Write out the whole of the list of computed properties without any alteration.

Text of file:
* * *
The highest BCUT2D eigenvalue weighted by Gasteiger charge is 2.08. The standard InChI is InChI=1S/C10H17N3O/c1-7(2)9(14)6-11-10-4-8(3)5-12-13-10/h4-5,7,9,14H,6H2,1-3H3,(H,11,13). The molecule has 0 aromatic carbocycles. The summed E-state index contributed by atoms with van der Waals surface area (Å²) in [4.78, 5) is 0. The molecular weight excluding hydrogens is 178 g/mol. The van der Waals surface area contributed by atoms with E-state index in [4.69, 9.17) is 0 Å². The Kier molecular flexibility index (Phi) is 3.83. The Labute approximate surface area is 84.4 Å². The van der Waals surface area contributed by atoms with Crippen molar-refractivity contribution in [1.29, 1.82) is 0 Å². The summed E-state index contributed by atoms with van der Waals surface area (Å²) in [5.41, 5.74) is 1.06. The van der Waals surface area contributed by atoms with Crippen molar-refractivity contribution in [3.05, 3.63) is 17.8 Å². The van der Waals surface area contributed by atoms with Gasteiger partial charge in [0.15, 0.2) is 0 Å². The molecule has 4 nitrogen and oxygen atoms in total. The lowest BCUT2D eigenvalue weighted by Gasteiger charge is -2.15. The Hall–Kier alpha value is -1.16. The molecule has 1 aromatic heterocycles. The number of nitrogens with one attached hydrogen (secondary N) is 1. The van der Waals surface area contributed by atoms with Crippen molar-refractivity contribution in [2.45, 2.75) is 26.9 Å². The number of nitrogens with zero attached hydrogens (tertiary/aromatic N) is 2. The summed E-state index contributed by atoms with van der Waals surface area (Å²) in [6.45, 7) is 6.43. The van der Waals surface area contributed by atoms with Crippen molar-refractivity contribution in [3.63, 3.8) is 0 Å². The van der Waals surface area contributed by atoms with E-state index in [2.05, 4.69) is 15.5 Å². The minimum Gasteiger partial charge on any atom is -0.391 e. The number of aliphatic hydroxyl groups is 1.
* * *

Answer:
The highest BCUT2D eigenvalue weighted by Gasteiger charge is 2.08. The standard InChI is InChI=1S/C10H17N3O/c1-7(2)9(14)6-11-10-4-8(3)5-12-13-10/h4-5,7,9,14H,6H2,1-3H3,(H,11,13). The molecule has 0 aromatic carbocycles. The summed E-state index contributed by atoms with van der Waals surface area (Å²) in [4.78, 5) is 0. The molecular weight excluding hydrogens is 178 g/mol. The van der Waals surface area contributed by atoms with E-state index in [4.69, 9.17) is 0 Å². The Kier molecular flexibility index (Phi) is 3.83. The Labute approximate surface area is 84.4 Å². The van der Waals surface area contributed by atoms with Crippen molar-refractivity contribution in [1.29, 1.82) is 0 Å². The summed E-state index contributed by atoms with van der Waals surface area (Å²) in [5.41, 5.74) is 1.06. The van der Waals surface area contributed by atoms with Crippen molar-refractivity contribution in [3.05, 3.63) is 17.8 Å². The van der Waals surface area contributed by atoms with Gasteiger partial charge in [0.15, 0.2) is 0 Å². The molecule has 4 nitrogen and oxygen atoms in total. The lowest BCUT2D eigenvalue weighted by Gasteiger charge is -2.15. The Hall–Kier alpha value is -1.16. The molecule has 1 aromatic heterocycles. The number of nitrogens with one attached hydrogen (secondary N) is 1. The van der Waals surface area contributed by atoms with Crippen molar-refractivity contribution in [2.45, 2.75) is 26.9 Å². The number of nitrogens with zero attached hydrogens (tertiary/aromatic N) is 2. The summed E-state index contributed by atoms with van der Waals surface area (Å²) in [6.45, 7) is 6.43. The van der Waals surface area contributed by atoms with Crippen molar-refractivity contribution in [3.63, 3.8) is 0 Å². The van der Waals surface area contributed by atoms with E-state index in [2.05, 4.69) is 15.5 Å². The minimum Gasteiger partial charge on any atom is -0.391 e. The number of aliphatic hydroxyl groups is 1.